Reaction time (RT) is one of the most frequently used measures to detect cognitive processes. When tasks require more cognitive processes/resources, reaction is slower. However, RTs may provide only restricted information regarding the temporal characteristics of cognitive processes. Pupils respond reflexively to light but also to cognitive activation. The more cognitive resources a task requires, the more the pupil dilates. However, despite being able to use temporal changes in pupil size (advanced devices measure changes in pupil diameter with sampling rates of above 1000 samples per second), most past studies using pupil dilation have not investigated temporal changes in pupil response. In the current paper, we discuss the advantage of the temporal approach to analyze pupil changes compared to a more traditional perspective, specifically, singular value methods such as mean value and peak amplitude value. Using data from two recent studies conducted in our laboratory, we demonstrate the differences in findings arising from the various analyses. In particular, we focus on the advantage of temporal analysis in detecting hidden effects, investigating temporal characterizations of the effects, and validating the experimental manipulation.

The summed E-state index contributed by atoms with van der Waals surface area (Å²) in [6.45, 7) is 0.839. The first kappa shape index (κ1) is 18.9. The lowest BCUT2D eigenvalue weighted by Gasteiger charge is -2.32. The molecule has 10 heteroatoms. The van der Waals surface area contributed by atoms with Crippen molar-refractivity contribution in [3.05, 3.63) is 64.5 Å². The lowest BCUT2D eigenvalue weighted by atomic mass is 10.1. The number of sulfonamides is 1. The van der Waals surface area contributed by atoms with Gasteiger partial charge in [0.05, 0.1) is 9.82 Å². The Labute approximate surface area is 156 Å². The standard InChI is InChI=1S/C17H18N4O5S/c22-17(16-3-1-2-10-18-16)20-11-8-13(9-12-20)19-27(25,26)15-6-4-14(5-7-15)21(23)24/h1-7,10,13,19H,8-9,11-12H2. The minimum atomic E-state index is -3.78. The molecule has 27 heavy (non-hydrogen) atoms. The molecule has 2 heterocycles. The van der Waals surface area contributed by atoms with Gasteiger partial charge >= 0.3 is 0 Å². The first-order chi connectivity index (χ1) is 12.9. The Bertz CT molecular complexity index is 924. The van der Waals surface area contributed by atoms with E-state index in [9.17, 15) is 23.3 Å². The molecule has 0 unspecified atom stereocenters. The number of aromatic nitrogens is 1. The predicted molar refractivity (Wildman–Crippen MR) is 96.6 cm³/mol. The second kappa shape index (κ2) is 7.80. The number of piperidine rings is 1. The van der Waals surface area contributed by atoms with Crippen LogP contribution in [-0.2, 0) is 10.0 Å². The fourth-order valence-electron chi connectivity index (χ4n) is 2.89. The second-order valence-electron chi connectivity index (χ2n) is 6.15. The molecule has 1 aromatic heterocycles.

ASJC Scopus subject areas
- Experimental and Cognitive Psychology
- Developmental and Educational Psychology
- Arts and Humanities (miscellaneous)